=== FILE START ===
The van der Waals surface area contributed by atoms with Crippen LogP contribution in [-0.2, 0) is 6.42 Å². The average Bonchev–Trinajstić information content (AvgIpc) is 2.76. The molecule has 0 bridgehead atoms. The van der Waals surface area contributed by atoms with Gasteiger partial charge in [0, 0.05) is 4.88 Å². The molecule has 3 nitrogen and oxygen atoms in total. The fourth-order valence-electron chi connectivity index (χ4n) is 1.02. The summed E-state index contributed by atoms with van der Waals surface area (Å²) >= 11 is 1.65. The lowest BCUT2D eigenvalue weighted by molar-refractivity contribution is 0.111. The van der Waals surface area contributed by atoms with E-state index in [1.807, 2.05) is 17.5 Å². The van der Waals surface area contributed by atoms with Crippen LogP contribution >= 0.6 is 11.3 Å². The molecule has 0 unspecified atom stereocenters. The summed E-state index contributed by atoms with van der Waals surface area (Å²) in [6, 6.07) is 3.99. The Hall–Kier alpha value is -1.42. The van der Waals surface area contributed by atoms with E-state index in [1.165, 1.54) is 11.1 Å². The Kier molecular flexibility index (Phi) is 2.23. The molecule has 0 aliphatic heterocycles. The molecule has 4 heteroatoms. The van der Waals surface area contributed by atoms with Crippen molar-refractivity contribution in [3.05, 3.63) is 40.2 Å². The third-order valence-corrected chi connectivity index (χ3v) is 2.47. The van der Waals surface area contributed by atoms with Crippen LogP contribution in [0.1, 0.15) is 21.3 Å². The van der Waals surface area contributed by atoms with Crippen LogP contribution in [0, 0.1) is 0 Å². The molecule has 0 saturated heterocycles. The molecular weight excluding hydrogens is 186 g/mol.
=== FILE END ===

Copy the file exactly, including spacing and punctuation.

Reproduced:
The van der Waals surface area contributed by atoms with Crippen LogP contribution in [-0.2, 0) is 6.42 Å². The average Bonchev–Trinajstić information content (AvgIpc) is 2.76. The molecule has 0 bridgehead atoms. The van der Waals surface area contributed by atoms with Gasteiger partial charge in [0, 0.05) is 4.88 Å². The molecule has 3 nitrogen and oxygen atoms in total. The fourth-order valence-electron chi connectivity index (χ4n) is 1.02. The summed E-state index contributed by atoms with van der Waals surface area (Å²) >= 11 is 1.65. The lowest BCUT2D eigenvalue weighted by molar-refractivity contribution is 0.111. The van der Waals surface area contributed by atoms with E-state index in [1.807, 2.05) is 17.5 Å². The van der Waals surface area contributed by atoms with Crippen LogP contribution >= 0.6 is 11.3 Å². The molecule has 0 unspecified atom stereocenters. The summed E-state index contributed by atoms with van der Waals surface area (Å²) in [6, 6.07) is 3.99. The Hall–Kier alpha value is -1.42. The van der Waals surface area contributed by atoms with E-state index in [1.165, 1.54) is 11.1 Å². The Kier molecular flexibility index (Phi) is 2.23. The molecule has 0 aliphatic heterocycles. The molecule has 4 heteroatoms. The van der Waals surface area contributed by atoms with Crippen molar-refractivity contribution in [3.05, 3.63) is 40.2 Å². The third-order valence-corrected chi connectivity index (χ3v) is 2.47. The van der Waals surface area contributed by atoms with Crippen LogP contribution in [0.1, 0.15) is 21.3 Å². The van der Waals surface area contributed by atoms with Crippen LogP contribution in [0, 0.1) is 0 Å². The molecule has 0 saturated heterocycles. The molecular weight excluding hydrogens is 186 g/mol.